Why Oklahoma City’s Electric Transformer House Is On The National List Of Historic Places
The latest update of the National Register of Historic Places includes the kinds of Oklahoma buildings you’d expect to be on such a list: a school in Atoka built for black students during the New Deal era, a church in Garfield County barely altered since its construction in 1928, a hotel in Guymon that’s been the tallest building in town for nearly 70 years.
But not all of the properties on the list immediately flash their historic value, like a nondescript one-room brick building in Oklahoma City called the Electric Transformer House.
Google it and you’ll find practically nothing beyond applications requesting the building be designated ”historic.“ And online maps show only a small rectangular brick building in off northwest 23rd Street in Oklahoma City. So why is this seemingly random, unimpressive-looking structure being elevated to historic status?
Up close, it’s easy to see the details that make the building unique: Boreholes leading to underground chambers where wires used to run, old-timey electric insulators set into brick-lined ducts along top of the building.
Dan Hollacher swings open the freshly painted, bright red metal door. He’s been the owner of the Electric Transformer House for the past 32 years.
“It was just an empty shell, and I lived in it for six months until I moved in with her,” Hollacher says, gesturing toward his wife, Claudia Kamas.
She didn’t want to live in the Electric Transformer House. She says she likes to have some land around her.
Claudia Kamas and Dan Hollacher, owners of the Electric Transformer House.
Credit Logan Layden / StateImpact Oklahoma
There was plenty of land around the Electric Transformer House when Oklahoma Gas and Electric built it around 1911. It was in the northwest corner of Oklahoma City then, and the transformer house provided power to the growing area.
Catherine Montgomery is the founder of Preservation and Design Studio, and helped guide the building’s rehabilitation.
“See all those little ducts that are just sticking out? Those would’ve had wires coming out of them,” Montgomery says. “So it’s a lot cleaner in appearance than it would’ve been in real life.”
And even a century ago, OG&E constructed the building with tornadoes and fire in mind.
“They’re built tornado proof,” Hollacher says. “The walls are 13 inches thick, concrete up four feet, and then three bricks thick up to the roof. The roof is seven inches of concrete.”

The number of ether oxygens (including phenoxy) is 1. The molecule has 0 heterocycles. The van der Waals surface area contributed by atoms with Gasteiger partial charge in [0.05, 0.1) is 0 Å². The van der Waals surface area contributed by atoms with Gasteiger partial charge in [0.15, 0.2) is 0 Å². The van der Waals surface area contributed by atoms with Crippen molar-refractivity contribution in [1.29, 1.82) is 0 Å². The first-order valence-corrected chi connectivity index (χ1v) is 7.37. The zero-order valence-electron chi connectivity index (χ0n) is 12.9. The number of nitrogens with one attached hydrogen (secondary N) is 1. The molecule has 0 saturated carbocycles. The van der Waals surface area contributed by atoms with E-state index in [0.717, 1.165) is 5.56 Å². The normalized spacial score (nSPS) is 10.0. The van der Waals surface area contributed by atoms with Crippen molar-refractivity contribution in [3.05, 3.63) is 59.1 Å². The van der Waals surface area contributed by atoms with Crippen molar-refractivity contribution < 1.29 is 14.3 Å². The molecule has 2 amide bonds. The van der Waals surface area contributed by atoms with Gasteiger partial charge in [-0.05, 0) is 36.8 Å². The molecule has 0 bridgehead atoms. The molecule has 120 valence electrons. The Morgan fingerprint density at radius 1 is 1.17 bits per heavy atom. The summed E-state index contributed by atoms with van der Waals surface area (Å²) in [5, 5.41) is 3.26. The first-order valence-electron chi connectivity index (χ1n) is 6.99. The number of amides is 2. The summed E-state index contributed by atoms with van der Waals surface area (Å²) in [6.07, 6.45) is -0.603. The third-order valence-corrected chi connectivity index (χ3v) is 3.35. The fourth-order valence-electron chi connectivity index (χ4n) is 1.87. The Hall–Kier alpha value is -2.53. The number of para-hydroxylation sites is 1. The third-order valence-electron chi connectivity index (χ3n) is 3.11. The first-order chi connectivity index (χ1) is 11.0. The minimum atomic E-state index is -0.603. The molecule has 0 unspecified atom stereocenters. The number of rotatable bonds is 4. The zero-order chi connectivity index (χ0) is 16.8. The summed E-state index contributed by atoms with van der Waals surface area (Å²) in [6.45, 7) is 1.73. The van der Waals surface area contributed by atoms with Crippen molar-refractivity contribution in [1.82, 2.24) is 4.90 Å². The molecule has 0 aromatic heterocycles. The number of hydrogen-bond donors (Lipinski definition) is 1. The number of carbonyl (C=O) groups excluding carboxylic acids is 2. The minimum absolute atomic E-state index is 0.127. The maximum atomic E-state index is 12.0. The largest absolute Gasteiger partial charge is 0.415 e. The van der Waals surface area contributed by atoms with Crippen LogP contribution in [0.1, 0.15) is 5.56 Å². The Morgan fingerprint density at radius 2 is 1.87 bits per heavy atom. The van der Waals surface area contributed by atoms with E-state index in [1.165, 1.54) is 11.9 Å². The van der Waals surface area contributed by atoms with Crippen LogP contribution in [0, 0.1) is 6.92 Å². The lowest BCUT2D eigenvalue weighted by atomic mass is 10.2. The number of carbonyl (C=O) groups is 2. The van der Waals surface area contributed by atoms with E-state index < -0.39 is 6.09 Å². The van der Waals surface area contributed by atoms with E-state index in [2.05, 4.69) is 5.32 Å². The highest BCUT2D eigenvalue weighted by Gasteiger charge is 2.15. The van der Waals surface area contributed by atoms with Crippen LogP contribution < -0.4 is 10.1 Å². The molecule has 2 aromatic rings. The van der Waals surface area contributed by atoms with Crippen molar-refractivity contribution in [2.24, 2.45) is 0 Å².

It’s a very study building, and that’s one reason it withstood the test of time. Montgomery says the other two Oklahoma City transformer houses weren’t as lucky.
“One of them has been significantly modified. It’s got all kinds of newer constructed editions that just basically enclose it, so you can’t even tell,” Montgomery says.
She thinks the other is gone.
Montgomery says she was only able to find one other old transformer house in the entire country on the list of historic places. Inclusion doesn’t necessarily protect a building from demolition or modification, but it does qualify the owner for federal historic preservation tax credits.
“It’s important to our local community. And specifically, Heritage Hills, Paseo, all of our historic districts around here could have potentially been served — gotten their electrical service from this transformer House,” Montgomery says. “So this one’s quite a little gem, because it’s all kind of self contained.”
Catherine Montgomery at Preservation and Design Studio, which helped guide the restoration of the Electric Transformer House.
Credit Logan Layden / StateImpact Oklahoma
By the 1950s, Oklahoma City’s population had grown too big for Electric Transformer Houses, so OG&E constructed the open-air metal entanglements we see today.
Oklahoma City’s Electric Transformer House is a relic of the past, and helps tell the story of the evolution of power generation and delivery in the early days of electricity — or at least the outside of the building does.
“It’s a yoga studio,” Hollacher says. “We lease the building to a yogini and a massage lady.”
Hollacher says people are welcome to walk by and look — or make a massage appointment.
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